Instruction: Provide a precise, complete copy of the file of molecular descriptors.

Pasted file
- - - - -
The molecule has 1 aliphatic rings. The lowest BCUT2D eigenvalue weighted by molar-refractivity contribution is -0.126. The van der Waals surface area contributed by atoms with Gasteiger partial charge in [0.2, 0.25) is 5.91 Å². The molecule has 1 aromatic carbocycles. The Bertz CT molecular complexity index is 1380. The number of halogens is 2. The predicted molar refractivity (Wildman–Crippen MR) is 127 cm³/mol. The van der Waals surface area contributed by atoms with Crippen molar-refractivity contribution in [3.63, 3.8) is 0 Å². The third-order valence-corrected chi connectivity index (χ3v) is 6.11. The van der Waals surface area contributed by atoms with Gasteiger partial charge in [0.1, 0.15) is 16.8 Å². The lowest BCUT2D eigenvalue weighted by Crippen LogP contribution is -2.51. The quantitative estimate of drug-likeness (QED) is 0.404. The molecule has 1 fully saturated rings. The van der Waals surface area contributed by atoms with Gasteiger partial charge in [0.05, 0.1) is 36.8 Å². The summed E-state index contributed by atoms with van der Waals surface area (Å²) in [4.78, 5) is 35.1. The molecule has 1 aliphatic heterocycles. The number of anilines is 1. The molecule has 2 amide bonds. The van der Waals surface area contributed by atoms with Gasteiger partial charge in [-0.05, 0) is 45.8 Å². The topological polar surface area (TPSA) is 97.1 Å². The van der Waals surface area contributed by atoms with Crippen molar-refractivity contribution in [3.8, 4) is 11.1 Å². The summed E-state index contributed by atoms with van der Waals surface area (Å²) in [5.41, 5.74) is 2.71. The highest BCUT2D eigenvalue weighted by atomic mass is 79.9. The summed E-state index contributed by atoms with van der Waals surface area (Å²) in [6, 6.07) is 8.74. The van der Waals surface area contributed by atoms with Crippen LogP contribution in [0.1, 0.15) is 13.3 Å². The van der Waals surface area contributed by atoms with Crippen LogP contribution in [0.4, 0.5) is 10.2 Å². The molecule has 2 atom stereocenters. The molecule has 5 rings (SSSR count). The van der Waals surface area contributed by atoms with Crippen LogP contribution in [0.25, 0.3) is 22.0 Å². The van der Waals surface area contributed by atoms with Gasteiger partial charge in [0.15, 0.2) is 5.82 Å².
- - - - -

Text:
The molecule has 1 aliphatic rings. The lowest BCUT2D eigenvalue weighted by molar-refractivity contribution is -0.126. The van der Waals surface area contributed by atoms with Gasteiger partial charge in [0.2, 0.25) is 5.91 Å². The molecule has 1 aromatic carbocycles. The Bertz CT molecular complexity index is 1380. The number of halogens is 2. The predicted molar refractivity (Wildman–Crippen MR) is 127 cm³/mol. The van der Waals surface area contributed by atoms with Crippen molar-refractivity contribution in [3.63, 3.8) is 0 Å². The third-order valence-corrected chi connectivity index (χ3v) is 6.11. The van der Waals surface area contributed by atoms with Gasteiger partial charge in [0.1, 0.15) is 16.8 Å². The lowest BCUT2D eigenvalue weighted by Crippen LogP contribution is -2.51. The quantitative estimate of drug-likeness (QED) is 0.404. The molecule has 1 fully saturated rings. The van der Waals surface area contributed by atoms with Gasteiger partial charge in [0.05, 0.1) is 36.8 Å². The summed E-state index contributed by atoms with van der Waals surface area (Å²) in [4.78, 5) is 35.1. The molecule has 1 aliphatic heterocycles. The number of anilines is 1. The molecule has 2 amide bonds. The van der Waals surface area contributed by atoms with Gasteiger partial charge in [-0.05, 0) is 45.8 Å². The topological polar surface area (TPSA) is 97.1 Å². The van der Waals surface area contributed by atoms with Crippen molar-refractivity contribution in [3.8, 4) is 11.1 Å². The summed E-state index contributed by atoms with van der Waals surface area (Å²) in [5.41, 5.74) is 2.71. The highest BCUT2D eigenvalue weighted by atomic mass is 79.9. The summed E-state index contributed by atoms with van der Waals surface area (Å²) in [6, 6.07) is 8.74. The van der Waals surface area contributed by atoms with Crippen LogP contribution in [0.1, 0.15) is 13.3 Å². The van der Waals surface area contributed by atoms with Crippen LogP contribution in [0.4, 0.5) is 10.2 Å². The molecule has 2 atom stereocenters. The molecule has 5 rings (SSSR count). The van der Waals surface area contributed by atoms with Crippen LogP contribution in [0.25, 0.3) is 22.0 Å². The van der Waals surface area contributed by atoms with Gasteiger partial charge in [0.15, 0.2) is 5.82 Å².